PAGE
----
credits; however, taxpayers with motion picture production  
          credits from independent films can sell the credit to unrelated  
          investors, which can be a key financing tool for filmmakers to  
          raise capital to produce a motion picture.  Additionally,  
          corporation taxpayers can share credits within their unitary  
          group (AB 1452, Committee on Budget, 2008).  Seeking additional  
          financing options, the State Treasurer wants to allow low-income  
          housing developers to sell tax credits, and reenact the  
          authority for projects to allocate state tax credits differently  
          than federal ones.

           Proposed Law

           Senate Bill 873 amends the LIHTC for each tax to allow a  
          taxpayer to make an irrevocable election to sell all or any  
          portion of LIHTC to another taxpayer as part of its application  
          to CTCAC, subject to several requirements, including: 


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                 The taxpayer buying the credit is also allowed the  
               federal or state credit in connection with a project in  
               California in the same or a previous taxable year as the  
               credit they purchase, which restricts the pool of potential  
               buyers only to those who currently or in the past provided  
               project capital for other LIHTC projects in the state.

                 The taxpayer selling the credit must receive  
               consideration that is not less than 80% of the credit's  
               value; however, the director of CTCAC may revoke the  
               election if the consideration amount falls below that level  
               after CTCAC makes the credit reservation.

                 The taxpayer selling the credit must report specified  
               information to CTCAC within ten days of the sale.

                 The taxpayer selling the credit remains solely liable to  
               comply with statutes authorizing the LIHTC; the bill  
               explicitly exempts taxpayers purchasing the credits from  
               these requirements, but allows them to use the credit in  
               the same manner as the taxpayer who sold it.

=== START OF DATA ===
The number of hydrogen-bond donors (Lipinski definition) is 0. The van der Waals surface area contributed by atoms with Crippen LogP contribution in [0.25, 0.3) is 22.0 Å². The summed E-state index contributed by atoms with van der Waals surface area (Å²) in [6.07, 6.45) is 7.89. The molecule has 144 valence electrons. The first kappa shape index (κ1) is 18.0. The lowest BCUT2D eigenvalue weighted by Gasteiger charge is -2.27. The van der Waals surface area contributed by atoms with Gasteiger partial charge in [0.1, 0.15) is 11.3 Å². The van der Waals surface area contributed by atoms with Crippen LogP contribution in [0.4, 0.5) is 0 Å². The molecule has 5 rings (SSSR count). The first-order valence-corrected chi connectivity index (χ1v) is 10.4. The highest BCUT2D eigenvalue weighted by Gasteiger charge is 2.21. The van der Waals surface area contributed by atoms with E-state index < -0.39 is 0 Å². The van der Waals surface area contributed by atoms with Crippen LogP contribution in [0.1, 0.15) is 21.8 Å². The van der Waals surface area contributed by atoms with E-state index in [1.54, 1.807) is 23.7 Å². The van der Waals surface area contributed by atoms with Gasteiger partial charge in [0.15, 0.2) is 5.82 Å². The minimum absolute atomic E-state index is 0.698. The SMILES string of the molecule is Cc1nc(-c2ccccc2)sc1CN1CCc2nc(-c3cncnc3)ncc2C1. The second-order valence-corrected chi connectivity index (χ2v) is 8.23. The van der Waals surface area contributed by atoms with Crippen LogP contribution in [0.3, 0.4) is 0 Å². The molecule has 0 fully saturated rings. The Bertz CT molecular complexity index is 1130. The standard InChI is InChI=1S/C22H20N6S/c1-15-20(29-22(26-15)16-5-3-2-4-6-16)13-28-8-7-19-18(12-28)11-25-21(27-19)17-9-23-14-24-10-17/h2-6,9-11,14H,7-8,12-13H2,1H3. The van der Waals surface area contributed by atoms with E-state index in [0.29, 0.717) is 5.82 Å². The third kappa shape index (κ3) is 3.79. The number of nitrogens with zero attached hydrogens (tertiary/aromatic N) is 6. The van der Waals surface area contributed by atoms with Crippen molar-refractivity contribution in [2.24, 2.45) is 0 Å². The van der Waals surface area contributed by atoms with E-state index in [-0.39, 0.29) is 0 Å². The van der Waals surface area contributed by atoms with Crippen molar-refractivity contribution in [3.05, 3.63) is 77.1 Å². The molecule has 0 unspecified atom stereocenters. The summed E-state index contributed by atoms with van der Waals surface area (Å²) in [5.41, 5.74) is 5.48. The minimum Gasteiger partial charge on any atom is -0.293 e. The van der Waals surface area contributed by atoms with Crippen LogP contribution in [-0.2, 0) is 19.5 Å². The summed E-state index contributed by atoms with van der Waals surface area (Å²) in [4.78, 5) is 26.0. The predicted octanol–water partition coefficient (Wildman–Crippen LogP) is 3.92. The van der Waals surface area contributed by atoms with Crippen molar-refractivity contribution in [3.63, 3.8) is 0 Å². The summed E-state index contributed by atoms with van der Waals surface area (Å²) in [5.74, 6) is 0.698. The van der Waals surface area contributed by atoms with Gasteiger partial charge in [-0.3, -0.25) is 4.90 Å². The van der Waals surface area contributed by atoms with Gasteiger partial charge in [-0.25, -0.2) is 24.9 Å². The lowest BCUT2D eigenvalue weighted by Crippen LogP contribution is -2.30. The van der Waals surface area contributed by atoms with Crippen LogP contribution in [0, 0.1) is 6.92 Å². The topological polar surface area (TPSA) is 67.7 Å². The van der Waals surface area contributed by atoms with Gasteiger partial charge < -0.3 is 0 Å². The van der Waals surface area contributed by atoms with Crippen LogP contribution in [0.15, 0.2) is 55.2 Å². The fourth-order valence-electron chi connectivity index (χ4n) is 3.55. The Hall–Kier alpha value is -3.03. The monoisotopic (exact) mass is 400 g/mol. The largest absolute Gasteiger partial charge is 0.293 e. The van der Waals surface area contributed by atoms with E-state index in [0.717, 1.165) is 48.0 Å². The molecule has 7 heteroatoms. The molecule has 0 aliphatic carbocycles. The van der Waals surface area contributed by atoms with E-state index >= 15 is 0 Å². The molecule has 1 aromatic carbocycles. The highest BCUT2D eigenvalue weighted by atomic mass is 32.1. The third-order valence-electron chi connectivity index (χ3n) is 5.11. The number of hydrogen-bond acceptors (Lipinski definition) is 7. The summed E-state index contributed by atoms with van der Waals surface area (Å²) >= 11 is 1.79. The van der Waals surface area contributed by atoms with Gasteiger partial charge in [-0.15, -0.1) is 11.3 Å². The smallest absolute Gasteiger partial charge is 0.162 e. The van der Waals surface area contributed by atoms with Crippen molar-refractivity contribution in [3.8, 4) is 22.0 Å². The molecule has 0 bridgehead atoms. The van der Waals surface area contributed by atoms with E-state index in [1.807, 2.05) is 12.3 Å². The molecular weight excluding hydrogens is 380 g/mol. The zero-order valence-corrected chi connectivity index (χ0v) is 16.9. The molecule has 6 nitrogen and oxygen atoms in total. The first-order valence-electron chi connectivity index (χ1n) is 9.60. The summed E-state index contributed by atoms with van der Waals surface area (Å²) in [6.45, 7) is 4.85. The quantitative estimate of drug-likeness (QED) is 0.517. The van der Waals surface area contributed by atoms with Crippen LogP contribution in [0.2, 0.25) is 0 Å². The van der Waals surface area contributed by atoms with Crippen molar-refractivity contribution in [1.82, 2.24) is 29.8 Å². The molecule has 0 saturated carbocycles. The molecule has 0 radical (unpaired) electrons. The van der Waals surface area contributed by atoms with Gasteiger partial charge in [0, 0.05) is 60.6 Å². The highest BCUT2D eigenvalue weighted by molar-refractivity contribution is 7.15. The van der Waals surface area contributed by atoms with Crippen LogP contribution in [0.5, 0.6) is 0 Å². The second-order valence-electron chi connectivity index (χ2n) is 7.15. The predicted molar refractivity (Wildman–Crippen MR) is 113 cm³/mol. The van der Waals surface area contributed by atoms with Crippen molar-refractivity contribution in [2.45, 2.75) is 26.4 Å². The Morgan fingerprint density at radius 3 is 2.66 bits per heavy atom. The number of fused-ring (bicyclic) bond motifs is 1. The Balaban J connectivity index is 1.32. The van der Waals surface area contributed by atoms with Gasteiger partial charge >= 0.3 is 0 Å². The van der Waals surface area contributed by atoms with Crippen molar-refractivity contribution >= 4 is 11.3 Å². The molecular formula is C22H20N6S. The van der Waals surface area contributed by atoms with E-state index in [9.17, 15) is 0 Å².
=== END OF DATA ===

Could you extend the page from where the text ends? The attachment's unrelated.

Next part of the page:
The taxpayer cannot sell the credit if he or she claims  
               it on any return.  

                 CTCAC issues the taxpayer a preliminary reservation on  
               or after January 1, 2016.

          Taxpayers purchasing the credit can use the credit in the same  
          way the taxpayer originally receiving it can, and can sell to  
          more than one other party.  Taxpayers who originally purchase  
          credits can resell them once, but after that, credits cannot be  
          subsequently resold.  CTCAC must also provide an annual listing  
          to the Franchise Tax Board (FTB) of taxpayers selling and  
          purchasing credits.  CTCAC may also prescribe rules, guidelines,  
          or procedures necessary to carry out the bill, which are exempt  
          from the Administrative Procedures Act.  

          The measure also reenacts without a sunset provision the  
          taxpayer's ability to make allocations of LIHTCs within the  
          partnership agreement without economic substance thereby  
          allowing state tax credits to be allocated differently than  
          federal ones.


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          The bill also makes several technical, grammatical, and  
          conforming changes.

           State Revenue Impact

           FTB estimates revenue gains of $300,000 in 2016-17, and revenue  
          losses of $100,000 in 2017-18, $700,000 in 2018-19, which  
          gradually increases to $2 million by 2021.



           1.  Purpose of the bill  .  According to the author, "SB 873 seeks  
          to increase the impact of the state's existing low-income  
          housing tax credit (LIHTC) with no fiscal impact to the state by